(233) I am forced to diet because of a medical condition with Alissa Rumsey (Anti-Diet Series)

Julie Dillon

(233) I am forced to diet because of a medical condition with Alissa Rumsey (Anti-Diet Series)

Many chronic health conditions are invisible and include multiple medications to manage. For many, these medications are life saving, life giving, and lead to weight gain. Do you try to eat less yet the food cravings worsen? We hope this episode gives you more options. Listen as guest expert Alissa Rumsey, author of Unapologetic Eating, explores way to care for yourself leading with self-care rather than self-control.

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Dear Food, 

    You are awesome. You’re simultaneously one of my favorite hobbies, and life-giving sustenance. I love to cook, and to eat. You fill me with pleasure, comfort, and joy when I successfully cook a new recipe. I have to admit, food, you and I are quite a pair. We make awesome things together. Unfortunately, though, we have a serious problem. I have a rare and serious congenital health condition called Panhypopituitarism. I know, it’s a mouthful. It took me a long time to learn how to pronounce it properly. Anyway, with this condition comes so many complications… Hypothyroidism, adrenal insufficiency, adult growth hormone deficiency and so many other hormonal deficiencies, I would literally die if I didn’t take replacements for all of them. 

    My medications are mandatory… and they have nasty side effects. My thyroid medication, growth hormone injections, and birth control I have to take in order to have a menstrual cycle all cause me to gain weight. The steroids I take for my adrenal insufficiency cause me to crave salt and other terribly delicious junk, and it really increases my appetite to maddening levels. To put things into perspective there, this medication is often given to chemo patients so they will have an appetite. I take 40mg daily.

    I really started packing on the pounds worse and worse a couple years ago. I tried to go on an exercise regimen to control my weight, but an unfortunate part of my diagnosis includes exercise intolerance, meaning I can’t do vigorous workouts at all, and even light exercise causes me to get weak and shaky after only a few minutes of activity. I can pretty much only walk, do yoga, and simple aerobics and pilates. Because I can’t work out sufficiently enough to lose weight, I had to do something terrible, food. I had to start seriously restricting my time with you. I pretty much starved myself on a tight portion-control diet for a while, and that inevitably failed after I had a particularly nasty craving that led to a disheartening binge. I decided to ask my endocrinologist what I should do. He agreed that my weight increase was worrisome and instructed me to go on a XYZ calorie a day diet. He also helped me get into contact with a very nice nutritionist who helped educate me on healthier choices and how to count calories. It’s been hard, but I’ve stuck with it so far. Unfortunately, I still tend to overeat and go over my calorie budget often enough that it’s really starting to make me worry I could binge again.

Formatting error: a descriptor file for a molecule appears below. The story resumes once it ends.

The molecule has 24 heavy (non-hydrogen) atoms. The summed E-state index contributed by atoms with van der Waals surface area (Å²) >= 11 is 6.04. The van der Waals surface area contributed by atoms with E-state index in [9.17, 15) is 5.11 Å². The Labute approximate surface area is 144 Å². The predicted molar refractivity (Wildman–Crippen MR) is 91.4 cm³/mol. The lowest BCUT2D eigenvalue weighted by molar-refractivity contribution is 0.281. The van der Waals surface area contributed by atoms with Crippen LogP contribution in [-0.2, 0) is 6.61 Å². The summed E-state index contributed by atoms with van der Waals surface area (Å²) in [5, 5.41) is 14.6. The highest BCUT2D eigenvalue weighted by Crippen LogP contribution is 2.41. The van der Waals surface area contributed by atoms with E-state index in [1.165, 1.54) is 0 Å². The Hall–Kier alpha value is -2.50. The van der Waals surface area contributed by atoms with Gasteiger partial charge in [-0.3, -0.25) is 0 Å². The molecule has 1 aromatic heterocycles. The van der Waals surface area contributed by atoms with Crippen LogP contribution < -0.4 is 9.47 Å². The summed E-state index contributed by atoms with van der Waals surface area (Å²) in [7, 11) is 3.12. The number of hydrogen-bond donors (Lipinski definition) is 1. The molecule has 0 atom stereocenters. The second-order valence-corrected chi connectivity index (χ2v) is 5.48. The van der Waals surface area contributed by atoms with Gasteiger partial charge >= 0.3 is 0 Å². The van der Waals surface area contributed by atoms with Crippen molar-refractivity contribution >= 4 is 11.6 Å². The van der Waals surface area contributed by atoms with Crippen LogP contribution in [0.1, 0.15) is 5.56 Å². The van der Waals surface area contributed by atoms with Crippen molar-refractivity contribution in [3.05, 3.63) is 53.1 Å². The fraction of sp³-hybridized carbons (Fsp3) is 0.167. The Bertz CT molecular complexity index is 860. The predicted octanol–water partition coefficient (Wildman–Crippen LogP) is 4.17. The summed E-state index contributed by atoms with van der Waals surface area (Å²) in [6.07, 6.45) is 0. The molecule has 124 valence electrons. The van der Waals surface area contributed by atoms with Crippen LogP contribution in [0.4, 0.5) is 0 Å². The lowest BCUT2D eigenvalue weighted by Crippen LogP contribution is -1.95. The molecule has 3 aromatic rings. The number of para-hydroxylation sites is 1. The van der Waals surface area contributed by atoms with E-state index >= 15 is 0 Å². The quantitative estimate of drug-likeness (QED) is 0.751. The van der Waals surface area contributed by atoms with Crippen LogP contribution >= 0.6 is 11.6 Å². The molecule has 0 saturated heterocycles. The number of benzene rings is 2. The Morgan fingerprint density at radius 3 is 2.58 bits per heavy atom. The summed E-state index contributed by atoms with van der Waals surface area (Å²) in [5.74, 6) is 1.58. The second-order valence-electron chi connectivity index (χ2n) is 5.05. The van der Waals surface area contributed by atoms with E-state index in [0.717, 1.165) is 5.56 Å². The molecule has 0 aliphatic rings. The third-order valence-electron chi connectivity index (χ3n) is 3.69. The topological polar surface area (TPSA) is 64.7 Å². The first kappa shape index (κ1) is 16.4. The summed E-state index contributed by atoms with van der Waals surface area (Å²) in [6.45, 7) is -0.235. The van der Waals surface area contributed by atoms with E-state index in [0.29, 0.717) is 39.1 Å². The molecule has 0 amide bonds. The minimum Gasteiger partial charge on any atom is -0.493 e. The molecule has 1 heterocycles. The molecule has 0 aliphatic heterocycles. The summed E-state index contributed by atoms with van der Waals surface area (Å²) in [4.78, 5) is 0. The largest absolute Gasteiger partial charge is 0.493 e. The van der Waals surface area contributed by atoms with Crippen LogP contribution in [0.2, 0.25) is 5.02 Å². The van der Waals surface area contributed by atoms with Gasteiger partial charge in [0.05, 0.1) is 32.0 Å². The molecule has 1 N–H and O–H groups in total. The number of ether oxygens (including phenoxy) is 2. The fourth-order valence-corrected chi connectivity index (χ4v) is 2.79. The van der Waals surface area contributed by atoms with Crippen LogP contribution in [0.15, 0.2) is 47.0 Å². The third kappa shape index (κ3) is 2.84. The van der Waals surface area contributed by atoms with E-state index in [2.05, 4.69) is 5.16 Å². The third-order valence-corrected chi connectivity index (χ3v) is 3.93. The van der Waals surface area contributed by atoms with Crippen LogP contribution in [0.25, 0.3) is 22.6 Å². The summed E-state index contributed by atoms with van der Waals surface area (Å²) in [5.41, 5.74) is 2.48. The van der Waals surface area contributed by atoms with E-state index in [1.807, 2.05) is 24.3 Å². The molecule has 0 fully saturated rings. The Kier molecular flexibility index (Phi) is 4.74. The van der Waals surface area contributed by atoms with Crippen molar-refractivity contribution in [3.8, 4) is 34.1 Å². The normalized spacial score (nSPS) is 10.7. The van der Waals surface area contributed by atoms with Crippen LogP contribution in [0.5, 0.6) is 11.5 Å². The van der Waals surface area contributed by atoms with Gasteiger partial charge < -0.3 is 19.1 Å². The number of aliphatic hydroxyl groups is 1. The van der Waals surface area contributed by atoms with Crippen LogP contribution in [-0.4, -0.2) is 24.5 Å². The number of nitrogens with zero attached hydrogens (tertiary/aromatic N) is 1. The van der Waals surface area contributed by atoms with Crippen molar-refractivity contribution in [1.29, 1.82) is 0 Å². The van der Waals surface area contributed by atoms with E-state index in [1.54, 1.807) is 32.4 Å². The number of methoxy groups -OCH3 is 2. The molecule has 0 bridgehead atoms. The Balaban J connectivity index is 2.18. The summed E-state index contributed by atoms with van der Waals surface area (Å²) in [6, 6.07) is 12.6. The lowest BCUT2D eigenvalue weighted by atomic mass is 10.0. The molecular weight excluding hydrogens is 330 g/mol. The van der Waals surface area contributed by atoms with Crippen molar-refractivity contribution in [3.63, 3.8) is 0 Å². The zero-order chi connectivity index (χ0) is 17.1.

What are we going to do, food? I try my hardest. I enjoy cooking at home and making delicious meals, going for healthier options. I’ve fallen in love with Zucchini lasagna, rather than the noodle-based original. Substitutions like this are great, and a lot of fun to experiment with, but I still crave the nasty junk food. Do you know what I ate last week? Mac n Cheetos from Burger King. That’s what. I felt so guilty afterwards, but damn if it wasn’t delicious. Help me out here, food. What can I do to learn to ignore these cravings and put the health of my body first? I’m in a race against my medications, trying to at least maintain my current weight. I’m afraid this diet is going to fail like the others, but I can’t afford not to diet… or can I?

What should I do?

Much love,

Forced to diet

Show Notes:

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